Juno at 10 Weeks. Photo by my friend Jeanette.

I still miss sweet Molly, but my oh my, has Juno ever filled that aching spot in my heart! She’s been a complete and utter delight to have around. Every morning at 6am we get up and start the day while the children snore. Juno comes outside with me and accompanies me while I do the farm chores. We work on some simple obedience commands and go for a brisk walk with the other two dogs on the Greenway Trail.

Juno at 12 weeks, with Lynden

Juno’s been coming everywhere with us for socialisation and training – to the splash pad and the beach, to market, to the homes of friends and family, to various parks and trails – and we’ve been going to a puppy obedience class. So far, so good! She is fitting into our family beautifully and is becoming a very well-behaved, well-socialised, eager-to-please little pup. We’re so delighted to have her here!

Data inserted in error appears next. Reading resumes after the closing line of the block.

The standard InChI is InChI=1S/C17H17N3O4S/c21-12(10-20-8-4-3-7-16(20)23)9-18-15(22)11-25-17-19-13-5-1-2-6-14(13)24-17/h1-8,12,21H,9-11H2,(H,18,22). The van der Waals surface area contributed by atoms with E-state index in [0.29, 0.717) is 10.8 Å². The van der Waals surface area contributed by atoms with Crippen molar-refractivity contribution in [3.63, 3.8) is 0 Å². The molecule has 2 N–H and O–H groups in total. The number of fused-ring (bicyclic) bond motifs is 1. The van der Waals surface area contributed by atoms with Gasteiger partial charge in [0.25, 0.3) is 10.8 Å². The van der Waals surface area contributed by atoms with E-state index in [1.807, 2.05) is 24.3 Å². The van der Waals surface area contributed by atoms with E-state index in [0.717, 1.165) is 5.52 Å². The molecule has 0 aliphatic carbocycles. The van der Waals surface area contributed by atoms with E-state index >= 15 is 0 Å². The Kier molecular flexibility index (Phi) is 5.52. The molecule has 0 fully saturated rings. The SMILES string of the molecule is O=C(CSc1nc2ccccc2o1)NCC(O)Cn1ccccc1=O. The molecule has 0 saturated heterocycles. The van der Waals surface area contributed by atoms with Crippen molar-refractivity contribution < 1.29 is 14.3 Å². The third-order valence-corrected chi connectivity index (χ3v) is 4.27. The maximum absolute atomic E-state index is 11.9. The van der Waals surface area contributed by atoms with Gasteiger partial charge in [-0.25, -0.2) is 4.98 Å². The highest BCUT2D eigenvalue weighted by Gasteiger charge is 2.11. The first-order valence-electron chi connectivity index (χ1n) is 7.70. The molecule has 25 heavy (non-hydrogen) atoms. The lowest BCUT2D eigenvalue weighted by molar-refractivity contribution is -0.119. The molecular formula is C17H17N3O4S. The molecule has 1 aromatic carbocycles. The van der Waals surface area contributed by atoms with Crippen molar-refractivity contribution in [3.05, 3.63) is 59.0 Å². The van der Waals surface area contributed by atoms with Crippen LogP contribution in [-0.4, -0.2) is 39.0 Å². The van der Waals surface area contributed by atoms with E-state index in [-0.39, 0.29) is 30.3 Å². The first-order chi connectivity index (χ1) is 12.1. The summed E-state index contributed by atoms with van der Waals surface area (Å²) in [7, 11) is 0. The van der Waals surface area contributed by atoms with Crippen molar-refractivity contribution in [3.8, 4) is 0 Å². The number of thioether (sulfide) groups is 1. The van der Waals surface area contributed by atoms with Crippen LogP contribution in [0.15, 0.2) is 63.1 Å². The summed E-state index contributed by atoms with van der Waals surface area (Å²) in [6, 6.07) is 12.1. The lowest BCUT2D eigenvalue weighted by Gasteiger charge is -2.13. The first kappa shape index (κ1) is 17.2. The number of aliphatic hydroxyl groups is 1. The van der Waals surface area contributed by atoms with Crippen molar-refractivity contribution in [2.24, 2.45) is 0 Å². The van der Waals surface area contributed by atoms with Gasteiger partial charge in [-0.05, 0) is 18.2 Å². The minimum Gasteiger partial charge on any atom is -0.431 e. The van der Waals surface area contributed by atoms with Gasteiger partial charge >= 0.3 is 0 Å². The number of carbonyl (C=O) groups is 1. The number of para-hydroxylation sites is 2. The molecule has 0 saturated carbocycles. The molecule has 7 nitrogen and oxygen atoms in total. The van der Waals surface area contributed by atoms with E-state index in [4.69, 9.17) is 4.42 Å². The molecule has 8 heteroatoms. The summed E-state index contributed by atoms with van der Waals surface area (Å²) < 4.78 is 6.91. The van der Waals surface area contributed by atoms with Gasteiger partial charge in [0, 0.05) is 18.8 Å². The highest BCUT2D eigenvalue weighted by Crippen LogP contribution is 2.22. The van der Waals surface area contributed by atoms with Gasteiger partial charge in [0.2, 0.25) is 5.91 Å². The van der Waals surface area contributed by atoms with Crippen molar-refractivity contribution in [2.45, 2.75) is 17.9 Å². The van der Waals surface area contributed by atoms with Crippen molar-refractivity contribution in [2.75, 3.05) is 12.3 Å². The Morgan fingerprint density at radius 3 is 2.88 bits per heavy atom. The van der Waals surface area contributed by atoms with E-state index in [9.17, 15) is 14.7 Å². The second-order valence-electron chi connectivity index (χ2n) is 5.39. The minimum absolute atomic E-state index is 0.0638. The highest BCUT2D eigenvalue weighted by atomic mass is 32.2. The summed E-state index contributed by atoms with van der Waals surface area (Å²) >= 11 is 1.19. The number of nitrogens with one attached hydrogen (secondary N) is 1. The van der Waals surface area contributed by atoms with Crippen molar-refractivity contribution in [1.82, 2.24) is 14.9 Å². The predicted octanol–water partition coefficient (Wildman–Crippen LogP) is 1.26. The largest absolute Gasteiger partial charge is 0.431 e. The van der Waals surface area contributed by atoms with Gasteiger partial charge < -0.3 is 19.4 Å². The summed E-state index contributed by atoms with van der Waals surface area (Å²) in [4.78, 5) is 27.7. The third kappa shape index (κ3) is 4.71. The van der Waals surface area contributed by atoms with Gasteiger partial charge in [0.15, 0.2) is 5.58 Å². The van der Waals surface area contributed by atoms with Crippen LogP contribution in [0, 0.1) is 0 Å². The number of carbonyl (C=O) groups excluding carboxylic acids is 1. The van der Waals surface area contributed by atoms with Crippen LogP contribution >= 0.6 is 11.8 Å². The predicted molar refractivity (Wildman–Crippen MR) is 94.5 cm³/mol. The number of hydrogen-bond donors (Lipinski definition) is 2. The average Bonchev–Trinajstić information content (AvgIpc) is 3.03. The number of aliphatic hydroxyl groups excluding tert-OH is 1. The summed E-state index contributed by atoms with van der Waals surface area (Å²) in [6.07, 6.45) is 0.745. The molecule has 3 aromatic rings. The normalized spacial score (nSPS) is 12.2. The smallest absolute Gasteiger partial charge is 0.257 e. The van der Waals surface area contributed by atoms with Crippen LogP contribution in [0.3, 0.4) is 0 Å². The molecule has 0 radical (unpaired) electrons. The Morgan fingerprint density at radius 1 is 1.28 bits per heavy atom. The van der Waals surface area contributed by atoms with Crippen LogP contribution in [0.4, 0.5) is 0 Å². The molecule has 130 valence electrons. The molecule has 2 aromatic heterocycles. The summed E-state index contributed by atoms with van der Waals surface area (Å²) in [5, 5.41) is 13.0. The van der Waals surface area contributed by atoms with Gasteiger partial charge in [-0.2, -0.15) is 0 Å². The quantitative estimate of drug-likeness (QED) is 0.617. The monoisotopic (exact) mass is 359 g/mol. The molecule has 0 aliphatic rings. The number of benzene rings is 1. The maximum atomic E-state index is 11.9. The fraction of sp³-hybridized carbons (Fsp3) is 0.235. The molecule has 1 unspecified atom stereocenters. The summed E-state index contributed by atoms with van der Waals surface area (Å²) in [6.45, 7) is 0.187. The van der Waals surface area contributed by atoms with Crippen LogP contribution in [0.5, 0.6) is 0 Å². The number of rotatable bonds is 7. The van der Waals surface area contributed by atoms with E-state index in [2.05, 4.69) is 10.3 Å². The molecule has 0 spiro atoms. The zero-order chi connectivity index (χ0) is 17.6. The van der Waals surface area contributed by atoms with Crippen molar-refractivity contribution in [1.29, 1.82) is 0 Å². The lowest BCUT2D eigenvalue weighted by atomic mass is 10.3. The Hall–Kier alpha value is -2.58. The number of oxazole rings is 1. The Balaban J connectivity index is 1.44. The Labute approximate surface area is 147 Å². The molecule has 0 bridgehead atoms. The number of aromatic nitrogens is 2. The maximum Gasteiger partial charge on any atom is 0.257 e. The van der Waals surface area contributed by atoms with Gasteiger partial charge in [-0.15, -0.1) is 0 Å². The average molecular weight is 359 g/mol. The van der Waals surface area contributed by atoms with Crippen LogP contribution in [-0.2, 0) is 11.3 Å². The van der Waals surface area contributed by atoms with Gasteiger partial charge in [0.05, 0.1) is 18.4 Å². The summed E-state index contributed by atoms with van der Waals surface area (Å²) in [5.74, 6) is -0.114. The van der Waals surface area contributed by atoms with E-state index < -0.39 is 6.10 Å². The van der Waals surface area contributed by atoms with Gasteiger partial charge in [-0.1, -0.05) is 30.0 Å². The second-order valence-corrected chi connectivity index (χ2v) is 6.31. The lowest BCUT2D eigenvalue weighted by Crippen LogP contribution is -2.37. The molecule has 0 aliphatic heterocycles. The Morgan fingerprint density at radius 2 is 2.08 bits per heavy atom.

Juno at 16 weeks, enjoying the park

I felt a little crazy when I brought home a third dog, but it’s worked out pretty wonderfully so far. I’m really excited to see what Juno’s future brings!

Swinging into Summer

“Swinging” into Summer is hardly accurate. It feels more like we’re on a speeding train and Summer is a brick wall directly ahead of us! The days are passing way faster than I care for (but isn’t that always how it goes?). Life is bursting forth everywhere I turn, the baby is growing way too quickly, and my older children are more incredible with each passing day.

Summer on the farm is such a busy, hectic time. There are so many demands! At the end of the day, though, it’s all worth it, and there are an abundance of little rewards.